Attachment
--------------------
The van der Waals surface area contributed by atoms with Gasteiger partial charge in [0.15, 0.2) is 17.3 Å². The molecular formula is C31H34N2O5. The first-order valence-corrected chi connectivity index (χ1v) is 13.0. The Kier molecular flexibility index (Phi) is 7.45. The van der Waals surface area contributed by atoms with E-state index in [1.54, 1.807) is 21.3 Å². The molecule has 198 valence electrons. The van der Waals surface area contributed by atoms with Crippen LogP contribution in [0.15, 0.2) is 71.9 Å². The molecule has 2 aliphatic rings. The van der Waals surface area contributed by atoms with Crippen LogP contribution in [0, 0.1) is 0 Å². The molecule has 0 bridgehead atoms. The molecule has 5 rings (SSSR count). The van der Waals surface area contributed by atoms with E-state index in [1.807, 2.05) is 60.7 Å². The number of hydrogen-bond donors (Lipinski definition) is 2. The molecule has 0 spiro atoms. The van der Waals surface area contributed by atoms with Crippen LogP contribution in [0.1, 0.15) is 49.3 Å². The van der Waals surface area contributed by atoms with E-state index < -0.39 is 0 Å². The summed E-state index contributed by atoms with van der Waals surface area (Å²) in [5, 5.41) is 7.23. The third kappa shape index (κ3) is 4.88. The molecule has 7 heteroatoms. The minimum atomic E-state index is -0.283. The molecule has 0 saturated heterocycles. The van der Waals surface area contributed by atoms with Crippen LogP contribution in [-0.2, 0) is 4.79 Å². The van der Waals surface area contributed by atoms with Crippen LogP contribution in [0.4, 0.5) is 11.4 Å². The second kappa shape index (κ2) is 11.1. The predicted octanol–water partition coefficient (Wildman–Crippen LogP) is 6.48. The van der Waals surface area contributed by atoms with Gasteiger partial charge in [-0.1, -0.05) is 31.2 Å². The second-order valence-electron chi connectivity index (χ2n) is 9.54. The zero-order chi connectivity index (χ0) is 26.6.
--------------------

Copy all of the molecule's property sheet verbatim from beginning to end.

The van der Waals surface area contributed by atoms with Gasteiger partial charge in [0.15, 0.2) is 17.3 Å². The molecular formula is C31H34N2O5. The first-order valence-corrected chi connectivity index (χ1v) is 13.0. The Kier molecular flexibility index (Phi) is 7.45. The van der Waals surface area contributed by atoms with E-state index in [1.54, 1.807) is 21.3 Å². The molecule has 198 valence electrons. The van der Waals surface area contributed by atoms with Crippen LogP contribution in [0.15, 0.2) is 71.9 Å². The molecule has 2 aliphatic rings. The van der Waals surface area contributed by atoms with Crippen LogP contribution in [0, 0.1) is 0 Å². The molecule has 0 bridgehead atoms. The molecule has 5 rings (SSSR count). The van der Waals surface area contributed by atoms with E-state index in [1.807, 2.05) is 60.7 Å². The number of hydrogen-bond donors (Lipinski definition) is 2. The molecule has 0 spiro atoms. The van der Waals surface area contributed by atoms with Crippen LogP contribution in [0.1, 0.15) is 49.3 Å². The van der Waals surface area contributed by atoms with E-state index < -0.39 is 0 Å². The summed E-state index contributed by atoms with van der Waals surface area (Å²) in [5, 5.41) is 7.23. The third kappa shape index (κ3) is 4.88. The molecule has 7 heteroatoms. The minimum atomic E-state index is -0.283. The molecule has 0 saturated heterocycles. The van der Waals surface area contributed by atoms with Crippen LogP contribution in [-0.2, 0) is 4.79 Å². The van der Waals surface area contributed by atoms with Crippen LogP contribution in [0.4, 0.5) is 11.4 Å². The second kappa shape index (κ2) is 11.1. The predicted octanol–water partition coefficient (Wildman–Crippen LogP) is 6.48. The van der Waals surface area contributed by atoms with Gasteiger partial charge in [-0.1, -0.05) is 31.2 Å². The second-order valence-electron chi connectivity index (χ2n) is 9.54. The zero-order chi connectivity index (χ0) is 26.6.